Christopher Tom: Empathizing with a New Version of My Best Friend

Over the course of my college career, I feel fortunate to have maintained a relationship with one of my best friends. This year was our first year not living together, and I began to sense that we were drifting apart: our likenesses were changing, the common activities that we once shared happened infrequently, and we did not spend as much time together as we were used to.

At first, I interpreted this change in our friendship as a negative change: because my best friend was changing into a different person than I had first known, for some reason, this meant that we were no longer friends. Until learning / thinking about this empathy assignment, I certainly “otherized” him, focusing on our differences.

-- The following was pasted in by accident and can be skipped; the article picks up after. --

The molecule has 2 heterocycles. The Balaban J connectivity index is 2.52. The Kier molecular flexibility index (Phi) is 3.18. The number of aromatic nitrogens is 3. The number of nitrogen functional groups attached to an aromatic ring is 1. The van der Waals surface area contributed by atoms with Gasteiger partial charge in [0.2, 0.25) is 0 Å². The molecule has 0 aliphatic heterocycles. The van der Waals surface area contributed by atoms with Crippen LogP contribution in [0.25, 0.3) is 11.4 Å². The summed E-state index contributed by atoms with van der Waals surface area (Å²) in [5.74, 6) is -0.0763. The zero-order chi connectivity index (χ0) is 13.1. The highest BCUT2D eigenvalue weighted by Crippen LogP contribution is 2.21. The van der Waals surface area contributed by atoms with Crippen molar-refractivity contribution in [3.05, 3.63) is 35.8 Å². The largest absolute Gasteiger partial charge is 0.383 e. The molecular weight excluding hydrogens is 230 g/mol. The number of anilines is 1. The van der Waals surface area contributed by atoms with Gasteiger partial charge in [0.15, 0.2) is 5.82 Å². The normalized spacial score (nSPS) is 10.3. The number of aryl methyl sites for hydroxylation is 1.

And then it came to me: are we really different? can’t we be different and still be great friends? The answer was a resounding yes! In viewing the situation from my friend’s point of view, I began to understand how he interacts with his new living situation and roommates and, that he was not “changing into a different person” as I had once thought- instead simply acclimating and reacting to his new surroundings.

After making a point to spend time together by ourselves, rather than with new roommates or new friends, I found that this “new version” of my best friend, was still my best friend-

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